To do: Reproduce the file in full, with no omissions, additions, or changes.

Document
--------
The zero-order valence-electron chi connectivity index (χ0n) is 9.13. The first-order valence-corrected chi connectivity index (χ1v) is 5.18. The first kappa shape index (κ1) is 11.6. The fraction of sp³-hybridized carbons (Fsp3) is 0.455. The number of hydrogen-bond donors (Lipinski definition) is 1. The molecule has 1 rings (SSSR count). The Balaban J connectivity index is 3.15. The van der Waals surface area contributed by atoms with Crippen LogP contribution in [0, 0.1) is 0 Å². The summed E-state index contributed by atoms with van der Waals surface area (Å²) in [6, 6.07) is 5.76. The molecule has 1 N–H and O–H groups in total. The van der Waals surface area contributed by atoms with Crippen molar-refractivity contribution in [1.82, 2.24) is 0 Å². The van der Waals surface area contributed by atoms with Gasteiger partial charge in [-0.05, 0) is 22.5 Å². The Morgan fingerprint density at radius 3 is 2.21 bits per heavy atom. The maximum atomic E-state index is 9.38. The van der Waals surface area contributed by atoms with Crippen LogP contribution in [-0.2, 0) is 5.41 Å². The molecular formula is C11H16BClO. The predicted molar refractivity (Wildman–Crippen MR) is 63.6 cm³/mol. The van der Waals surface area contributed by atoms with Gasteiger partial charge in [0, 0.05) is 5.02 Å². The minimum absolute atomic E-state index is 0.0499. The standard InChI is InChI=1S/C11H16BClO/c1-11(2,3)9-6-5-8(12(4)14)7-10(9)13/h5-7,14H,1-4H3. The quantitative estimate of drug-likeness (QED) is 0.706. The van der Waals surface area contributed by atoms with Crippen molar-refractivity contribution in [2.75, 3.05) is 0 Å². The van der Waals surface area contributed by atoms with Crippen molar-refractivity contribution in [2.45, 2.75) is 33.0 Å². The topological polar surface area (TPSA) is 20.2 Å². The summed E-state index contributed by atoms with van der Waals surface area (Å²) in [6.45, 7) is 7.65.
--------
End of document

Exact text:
The zero-order valence-electron chi connectivity index (χ0n) is 9.13. The first-order valence-corrected chi connectivity index (χ1v) is 5.18. The first kappa shape index (κ1) is 11.6. The fraction of sp³-hybridized carbons (Fsp3) is 0.455. The number of hydrogen-bond donors (Lipinski definition) is 1. The molecule has 1 rings (SSSR count). The Balaban J connectivity index is 3.15. The van der Waals surface area contributed by atoms with Crippen LogP contribution in [0, 0.1) is 0 Å². The summed E-state index contributed by atoms with van der Waals surface area (Å²) in [6, 6.07) is 5.76. The molecule has 1 N–H and O–H groups in total. The van der Waals surface area contributed by atoms with Crippen molar-refractivity contribution in [1.82, 2.24) is 0 Å². The van der Waals surface area contributed by atoms with Gasteiger partial charge in [-0.05, 0) is 22.5 Å². The Morgan fingerprint density at radius 3 is 2.21 bits per heavy atom. The maximum atomic E-state index is 9.38. The van der Waals surface area contributed by atoms with Crippen LogP contribution in [-0.2, 0) is 5.41 Å². The molecular formula is C11H16BClO. The predicted molar refractivity (Wildman–Crippen MR) is 63.6 cm³/mol. The van der Waals surface area contributed by atoms with Gasteiger partial charge in [0, 0.05) is 5.02 Å². The minimum absolute atomic E-state index is 0.0499. The standard InChI is InChI=1S/C11H16BClO/c1-11(2,3)9-6-5-8(12(4)14)7-10(9)13/h5-7,14H,1-4H3. The quantitative estimate of drug-likeness (QED) is 0.706. The van der Waals surface area contributed by atoms with Crippen molar-refractivity contribution in [2.75, 3.05) is 0 Å². The van der Waals surface area contributed by atoms with Crippen molar-refractivity contribution in [2.45, 2.75) is 33.0 Å². The topological polar surface area (TPSA) is 20.2 Å². The summed E-state index contributed by atoms with van der Waals surface area (Å²) in [6.45, 7) is 7.65.